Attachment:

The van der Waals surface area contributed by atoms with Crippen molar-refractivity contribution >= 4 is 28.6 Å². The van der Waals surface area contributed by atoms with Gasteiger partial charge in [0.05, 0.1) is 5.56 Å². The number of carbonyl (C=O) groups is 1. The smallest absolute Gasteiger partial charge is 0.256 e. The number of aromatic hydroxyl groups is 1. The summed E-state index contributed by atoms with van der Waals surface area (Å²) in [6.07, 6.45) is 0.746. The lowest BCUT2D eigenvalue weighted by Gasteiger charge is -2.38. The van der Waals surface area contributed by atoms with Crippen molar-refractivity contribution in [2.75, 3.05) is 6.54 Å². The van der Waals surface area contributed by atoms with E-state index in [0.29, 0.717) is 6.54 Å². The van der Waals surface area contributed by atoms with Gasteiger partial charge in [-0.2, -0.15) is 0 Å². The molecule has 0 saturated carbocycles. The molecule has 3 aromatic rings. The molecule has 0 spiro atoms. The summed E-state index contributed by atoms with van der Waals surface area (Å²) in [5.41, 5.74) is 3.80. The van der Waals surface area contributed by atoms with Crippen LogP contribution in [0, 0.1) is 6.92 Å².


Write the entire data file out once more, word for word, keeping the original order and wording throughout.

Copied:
The van der Waals surface area contributed by atoms with Crippen molar-refractivity contribution >= 4 is 28.6 Å². The van der Waals surface area contributed by atoms with Gasteiger partial charge in [0.05, 0.1) is 5.56 Å². The number of carbonyl (C=O) groups is 1. The smallest absolute Gasteiger partial charge is 0.256 e. The number of aromatic hydroxyl groups is 1. The summed E-state index contributed by atoms with van der Waals surface area (Å²) in [6.07, 6.45) is 0.746. The lowest BCUT2D eigenvalue weighted by Gasteiger charge is -2.38. The van der Waals surface area contributed by atoms with Crippen molar-refractivity contribution in [2.75, 3.05) is 6.54 Å². The van der Waals surface area contributed by atoms with E-state index in [0.29, 0.717) is 6.54 Å². The van der Waals surface area contributed by atoms with Gasteiger partial charge in [-0.2, -0.15) is 0 Å². The molecule has 0 saturated carbocycles. The molecule has 3 aromatic rings. The molecule has 0 spiro atoms. The summed E-state index contributed by atoms with van der Waals surface area (Å²) in [5.41, 5.74) is 3.80. The van der Waals surface area contributed by atoms with Crippen LogP contribution in [0, 0.1) is 6.92 Å².